Belle Taylor-McGhee, the author of the Ms. article and a board member of EngenderHealth, a nonprofit aimed at increasing women’s access to family planning services worldwide, says that when she visited Tanzania and other sub-Saharan African countries to write the story for Ms., she was astonished by what she saw.

“I have worked on reproductive health care for some time,” says Taylor-McGhee. “My first trip to Africa was part of an EngenderHealth visit to Ethiopia. We were going there to look at women’s access to reproductive health care, the challenges health care providers face, and how those challenges are being addressed by the government and NGOs. The trip was a real eye opener for me. It was the first time that I actually met women who had experienced fistula. Most of the women at the fistula hospital we visited were quite young, under twenty years old, and some were as young as fourteen or fifteen years old.”

Fistula occurs when there is a tear in the vaginal area. Tearing can occur during childbirth, especially if labor is prolonged or there are other complications during childbirth. Fistula is very uncommon in developed countries, but it can occur frequently in countries where women do not have access to quality childbirth facilities. Vaginal tearing can lead to infections, and if this is left untreated, women can die. [Read more...]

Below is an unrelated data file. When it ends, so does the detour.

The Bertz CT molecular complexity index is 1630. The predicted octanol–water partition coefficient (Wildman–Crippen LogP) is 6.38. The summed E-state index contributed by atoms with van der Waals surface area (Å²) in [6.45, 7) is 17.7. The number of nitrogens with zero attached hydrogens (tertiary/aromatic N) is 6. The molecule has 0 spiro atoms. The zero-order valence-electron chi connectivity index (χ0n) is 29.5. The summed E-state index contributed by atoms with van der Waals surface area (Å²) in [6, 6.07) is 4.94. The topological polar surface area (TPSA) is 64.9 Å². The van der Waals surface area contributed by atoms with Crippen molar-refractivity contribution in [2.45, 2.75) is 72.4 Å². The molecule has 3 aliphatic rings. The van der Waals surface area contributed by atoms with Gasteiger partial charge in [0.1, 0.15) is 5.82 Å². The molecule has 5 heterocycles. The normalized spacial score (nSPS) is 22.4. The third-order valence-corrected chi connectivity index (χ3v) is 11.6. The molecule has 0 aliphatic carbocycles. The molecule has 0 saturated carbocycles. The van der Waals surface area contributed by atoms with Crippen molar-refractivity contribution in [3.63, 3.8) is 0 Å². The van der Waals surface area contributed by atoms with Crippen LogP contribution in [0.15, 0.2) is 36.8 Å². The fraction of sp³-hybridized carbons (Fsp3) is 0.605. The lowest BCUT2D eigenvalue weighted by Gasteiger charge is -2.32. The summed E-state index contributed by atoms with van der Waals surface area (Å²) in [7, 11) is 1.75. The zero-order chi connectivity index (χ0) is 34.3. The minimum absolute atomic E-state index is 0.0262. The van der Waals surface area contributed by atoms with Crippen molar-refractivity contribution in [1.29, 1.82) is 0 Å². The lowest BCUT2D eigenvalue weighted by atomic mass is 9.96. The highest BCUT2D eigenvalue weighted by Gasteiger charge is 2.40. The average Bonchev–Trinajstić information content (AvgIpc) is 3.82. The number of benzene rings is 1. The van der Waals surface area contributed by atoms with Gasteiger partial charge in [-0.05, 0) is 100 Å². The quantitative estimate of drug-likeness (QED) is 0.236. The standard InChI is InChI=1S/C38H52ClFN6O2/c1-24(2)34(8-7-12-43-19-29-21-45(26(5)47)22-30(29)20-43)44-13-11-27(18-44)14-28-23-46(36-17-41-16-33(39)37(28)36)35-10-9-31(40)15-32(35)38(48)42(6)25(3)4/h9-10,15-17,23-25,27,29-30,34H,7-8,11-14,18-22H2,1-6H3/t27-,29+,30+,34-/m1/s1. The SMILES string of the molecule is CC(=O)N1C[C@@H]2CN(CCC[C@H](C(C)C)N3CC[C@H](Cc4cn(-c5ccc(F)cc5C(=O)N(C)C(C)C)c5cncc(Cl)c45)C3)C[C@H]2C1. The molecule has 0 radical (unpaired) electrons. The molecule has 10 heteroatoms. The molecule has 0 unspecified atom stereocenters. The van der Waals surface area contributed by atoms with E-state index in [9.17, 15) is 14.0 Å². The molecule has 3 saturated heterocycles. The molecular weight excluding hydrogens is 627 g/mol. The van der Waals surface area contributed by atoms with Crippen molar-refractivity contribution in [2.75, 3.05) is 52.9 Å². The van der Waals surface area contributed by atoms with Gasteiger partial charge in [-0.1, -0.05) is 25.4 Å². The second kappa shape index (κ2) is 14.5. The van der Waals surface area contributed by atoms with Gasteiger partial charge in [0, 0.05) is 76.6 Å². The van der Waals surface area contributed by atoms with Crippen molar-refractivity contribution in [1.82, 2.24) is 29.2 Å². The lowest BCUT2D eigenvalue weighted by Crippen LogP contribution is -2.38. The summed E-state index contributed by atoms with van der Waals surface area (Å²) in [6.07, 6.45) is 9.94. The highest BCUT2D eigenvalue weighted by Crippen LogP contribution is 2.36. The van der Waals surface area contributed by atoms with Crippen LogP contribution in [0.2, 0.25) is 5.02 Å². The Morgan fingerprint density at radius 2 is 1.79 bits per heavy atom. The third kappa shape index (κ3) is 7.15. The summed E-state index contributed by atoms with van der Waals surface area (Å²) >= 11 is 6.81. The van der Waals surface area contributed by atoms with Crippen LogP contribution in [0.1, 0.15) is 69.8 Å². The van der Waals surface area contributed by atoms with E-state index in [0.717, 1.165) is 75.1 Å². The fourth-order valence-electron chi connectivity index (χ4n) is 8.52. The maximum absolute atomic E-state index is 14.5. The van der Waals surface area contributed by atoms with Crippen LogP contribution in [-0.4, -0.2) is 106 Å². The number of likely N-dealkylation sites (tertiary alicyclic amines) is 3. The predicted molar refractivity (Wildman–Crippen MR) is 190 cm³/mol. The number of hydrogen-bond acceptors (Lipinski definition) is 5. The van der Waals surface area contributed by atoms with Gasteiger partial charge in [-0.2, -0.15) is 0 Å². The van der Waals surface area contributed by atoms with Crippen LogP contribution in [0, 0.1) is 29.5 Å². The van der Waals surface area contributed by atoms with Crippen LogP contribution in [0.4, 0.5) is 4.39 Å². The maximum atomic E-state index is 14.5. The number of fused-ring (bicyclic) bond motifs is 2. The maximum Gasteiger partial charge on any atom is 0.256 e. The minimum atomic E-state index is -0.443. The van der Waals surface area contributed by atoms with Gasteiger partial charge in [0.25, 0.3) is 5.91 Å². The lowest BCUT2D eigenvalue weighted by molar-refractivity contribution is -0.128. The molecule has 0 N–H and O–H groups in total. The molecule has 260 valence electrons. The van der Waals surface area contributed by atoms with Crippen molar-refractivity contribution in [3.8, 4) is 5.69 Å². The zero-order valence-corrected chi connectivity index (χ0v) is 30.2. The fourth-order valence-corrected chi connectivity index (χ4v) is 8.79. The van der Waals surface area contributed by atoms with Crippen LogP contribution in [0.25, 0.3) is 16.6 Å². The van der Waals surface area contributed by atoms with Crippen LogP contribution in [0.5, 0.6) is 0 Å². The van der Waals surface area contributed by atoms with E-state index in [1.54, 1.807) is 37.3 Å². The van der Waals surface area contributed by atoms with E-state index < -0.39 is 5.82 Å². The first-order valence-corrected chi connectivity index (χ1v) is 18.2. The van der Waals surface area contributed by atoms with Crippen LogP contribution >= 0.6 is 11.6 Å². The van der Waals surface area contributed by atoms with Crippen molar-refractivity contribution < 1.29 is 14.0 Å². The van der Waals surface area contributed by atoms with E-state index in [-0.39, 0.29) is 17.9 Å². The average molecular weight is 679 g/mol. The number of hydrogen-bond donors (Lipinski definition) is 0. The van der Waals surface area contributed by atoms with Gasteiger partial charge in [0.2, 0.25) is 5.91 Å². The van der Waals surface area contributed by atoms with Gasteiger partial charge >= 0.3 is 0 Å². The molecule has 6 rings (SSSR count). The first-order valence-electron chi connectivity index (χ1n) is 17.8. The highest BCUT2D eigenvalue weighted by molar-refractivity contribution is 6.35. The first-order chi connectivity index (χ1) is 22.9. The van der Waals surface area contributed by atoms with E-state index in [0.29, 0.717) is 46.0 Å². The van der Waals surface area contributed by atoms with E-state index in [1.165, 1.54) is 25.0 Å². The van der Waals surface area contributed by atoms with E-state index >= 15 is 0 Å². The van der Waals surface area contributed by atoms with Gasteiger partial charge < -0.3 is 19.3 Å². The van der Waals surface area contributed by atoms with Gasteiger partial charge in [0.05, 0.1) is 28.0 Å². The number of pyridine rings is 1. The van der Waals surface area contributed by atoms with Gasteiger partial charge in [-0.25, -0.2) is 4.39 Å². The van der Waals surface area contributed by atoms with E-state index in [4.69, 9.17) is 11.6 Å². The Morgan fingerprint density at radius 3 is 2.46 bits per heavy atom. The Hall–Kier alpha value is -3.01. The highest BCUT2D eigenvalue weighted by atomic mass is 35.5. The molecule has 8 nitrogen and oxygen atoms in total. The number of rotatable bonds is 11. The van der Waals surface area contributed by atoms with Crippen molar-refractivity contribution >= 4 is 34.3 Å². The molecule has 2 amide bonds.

Malawi Judge Convicts Gay Couple of Unnatural Acts With a Possible Sentence of 14 Years in Prison

Homophobia is incredibly rampant throughout the continent of Africa. As evidenced by the ‘Kill the gays’ bill in Uganda, the lives of LGBT citizens are incredibly precarious around the world. A similar case of legal persecution has surfaced in Malawi, where a Judge has convicted a gay couple of indecency for conducting a public ceremony celebrating their engagement to one another. That’s right folks; two men face years of prison time for publicly expressing their love to one another. Tiwonge Chimbalanga and Steven Monjeza, both in their twenties, were arrested a day after they celebrated their engagement with a party.

Undule Mwakasungula, a gay rights activist in Malawi, said the couple’s decision to declare their relationship with an engagement ceremony appears to have been personal, not political. Others have been prosecuted under the law but this case was different because the two men were open about their homosexuality, Mwakasungula said.